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Update 2: Red mini buses pick up people from bus stops; drivers claim they were threatened not to go in to work

British drivers to fill-in gaps in Arriva service from tonight

 Last updated at 9.50 additions in bold. Adds video

Arriva Malta is bringing in 55 British drivers to temporarily fill the gaps in its service after some 60 Maltese drivers did not show up.

Informed sources said the first group of British drivers flew in late yesterday and are already familiarising themselves with the routes. Others will fly in this morning.

"We intend to have these drivers on the service as soon as possible," an Arriva spokesman said.

The measure is temporary until Arriva recruits more Maltese drivers.

The Arriva contract with Transport Malta allows for such an emergency measure as long as it is temporary. Permanent drivers have to be fluent in Maltese.

Transport Malta agreed to the concession. The British drivers are expected to be in Malta for a month.

There are 470 drivers on the service.

Arriva said this morning that 56 drivers did not show up for work, again causing delays on much of the network.

Two readers contacted timesofmalta.com that they had been picked up from bus stops by red mini buses and paid €1 for a trip to Valletta.

A reader from Zabbar said he was on the bus stop for 90 minutes.

Another one, from Dingli, said he had still to see a bus in that locality.

"My bus arrived after an hour, when buses used to go past here after 10 minutes," an irate elderly woman said in Paola.

In Blata l-Bajda, a timesofmalta.com reporter came across a man who said he had walked all the way from Paola because the bus did not show up.

Several other people said, at 8 a.m., that they were supposed to be at work at 7.30.

At Sliema, passengers said the situation was 'chaotic' and air conditioners were not working. "It was like a sauna" a passenger said.

In St Julians the ticketing machine on a bus was not working. "I could only buy a 50c ticket to Valletta" the commuter said. The driver on the bus was polite, she said.

However on other buses, in Sliema, a driver's attitude was rude, with him shouting at the passengers to tell them that the bus was full up, when, she said, it was not full.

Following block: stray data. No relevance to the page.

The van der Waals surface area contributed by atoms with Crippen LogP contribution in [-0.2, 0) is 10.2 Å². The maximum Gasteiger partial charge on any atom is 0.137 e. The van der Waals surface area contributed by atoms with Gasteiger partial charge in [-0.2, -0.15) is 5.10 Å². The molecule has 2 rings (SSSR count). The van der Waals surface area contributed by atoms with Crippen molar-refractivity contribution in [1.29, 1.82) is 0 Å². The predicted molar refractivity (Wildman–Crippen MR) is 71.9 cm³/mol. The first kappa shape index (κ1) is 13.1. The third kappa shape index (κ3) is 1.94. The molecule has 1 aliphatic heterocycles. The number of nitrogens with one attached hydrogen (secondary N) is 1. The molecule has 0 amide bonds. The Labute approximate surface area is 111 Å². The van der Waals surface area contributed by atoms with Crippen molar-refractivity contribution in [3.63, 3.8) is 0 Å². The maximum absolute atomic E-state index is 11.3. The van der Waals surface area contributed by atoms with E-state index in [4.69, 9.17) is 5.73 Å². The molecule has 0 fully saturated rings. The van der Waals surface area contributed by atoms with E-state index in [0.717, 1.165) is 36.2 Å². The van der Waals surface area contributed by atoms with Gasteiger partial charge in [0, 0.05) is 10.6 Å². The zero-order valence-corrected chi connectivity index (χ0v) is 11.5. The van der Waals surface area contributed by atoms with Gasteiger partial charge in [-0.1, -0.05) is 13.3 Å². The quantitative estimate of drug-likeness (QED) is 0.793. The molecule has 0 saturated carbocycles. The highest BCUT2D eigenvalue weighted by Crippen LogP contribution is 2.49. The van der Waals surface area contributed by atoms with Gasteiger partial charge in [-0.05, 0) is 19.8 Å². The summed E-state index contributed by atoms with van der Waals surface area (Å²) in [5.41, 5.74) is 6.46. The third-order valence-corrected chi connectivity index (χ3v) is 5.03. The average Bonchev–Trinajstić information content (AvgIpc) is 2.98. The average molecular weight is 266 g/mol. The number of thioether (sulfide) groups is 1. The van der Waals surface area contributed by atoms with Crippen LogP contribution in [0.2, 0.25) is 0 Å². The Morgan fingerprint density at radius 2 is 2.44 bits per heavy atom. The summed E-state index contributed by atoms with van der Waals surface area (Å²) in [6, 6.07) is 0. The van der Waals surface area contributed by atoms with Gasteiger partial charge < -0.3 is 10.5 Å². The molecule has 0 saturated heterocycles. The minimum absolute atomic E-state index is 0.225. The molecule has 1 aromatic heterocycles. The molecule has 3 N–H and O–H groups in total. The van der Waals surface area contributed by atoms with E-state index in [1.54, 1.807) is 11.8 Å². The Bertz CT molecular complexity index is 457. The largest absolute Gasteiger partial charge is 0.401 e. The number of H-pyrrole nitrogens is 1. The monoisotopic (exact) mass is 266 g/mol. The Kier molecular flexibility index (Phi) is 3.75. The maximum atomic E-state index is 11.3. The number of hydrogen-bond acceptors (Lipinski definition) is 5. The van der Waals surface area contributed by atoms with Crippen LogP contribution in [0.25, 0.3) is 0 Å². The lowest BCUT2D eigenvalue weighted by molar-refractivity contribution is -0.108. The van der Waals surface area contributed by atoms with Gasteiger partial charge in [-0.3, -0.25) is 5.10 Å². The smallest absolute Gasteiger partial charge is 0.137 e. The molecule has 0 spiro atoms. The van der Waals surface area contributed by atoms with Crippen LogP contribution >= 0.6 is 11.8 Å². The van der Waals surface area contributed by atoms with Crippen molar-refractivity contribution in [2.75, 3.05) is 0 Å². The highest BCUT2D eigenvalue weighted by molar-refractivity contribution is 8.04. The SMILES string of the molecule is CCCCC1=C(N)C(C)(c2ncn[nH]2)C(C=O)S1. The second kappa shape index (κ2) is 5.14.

Many people could be seen on bus stops, and longer-than-usual traffic jams also built up in several localities in the early morning as many workers appeared to have played safe and opted to drive to work, rather than taking the buses.

However the situation appeared to be improving by mid-morning. An Arriva spokesman said 80% of the electronic information boards on the buses are now working, after serious technical difficulties yesterday, and almost all the buses have been put in service, a spokesman for the company said.

A number of drivers who turned up to protest, without their uniform, at the Arriva offices yesterday, did not show up today.

There were also unconfirmed reports that some of the drivers who did not show up for work claimed that they had been threatened not to go to work.

The company this morning advised passengers to be prepared for 'some delays' but said services from Cirkewwa and at Gozo are running as planned.

"Services from Marsa and Floriana depots have been significantly affected by the driver shortfall, with all services impacted to some extent but there are particular delays to routes 11, 12, 13 and X1, X2, X3 and X4.

"Every effort is being made to put in extra journeys to substitute where possible," the company said.

Spokesman Piers Marlow, a director of ArrivaMalta said the number of bus drivers who did not turn up this morning was less than yesterday.

"We are already working to reduce the net impact, it is inevitable that it will have a significant impact on services. There will be network disruption with some journeys missing and some delays.

"I apologise to passengers and assure you that we are working hard to run all routes and will make every effort to get passengers moving around the island as quickly as possible."

He asked passengers to appreciate that the majority of the people working for Arriva Malta were working hard and trying their very best, in a challenging situation not of their making.

The company did not say why drivers had not turned up but drivers protested on Saturday over their working conditions, including more hours than expected and the split shift. A company spokesman said yesterday the company took a 'dim view' of absence from work.

Transport Minister Austin Gatt on Saturday said that workers who did not like the conditions and did not show up should be dismissed.

Asked what the company was doing, a spokesman for Arriva said yesterday that the company's focus at present was to get the service on track.

The GWU thanked the absolute majority of the drivers for turning up and working hard and asked the people to cooperate.

It said a new roster will be brought in by July 17.

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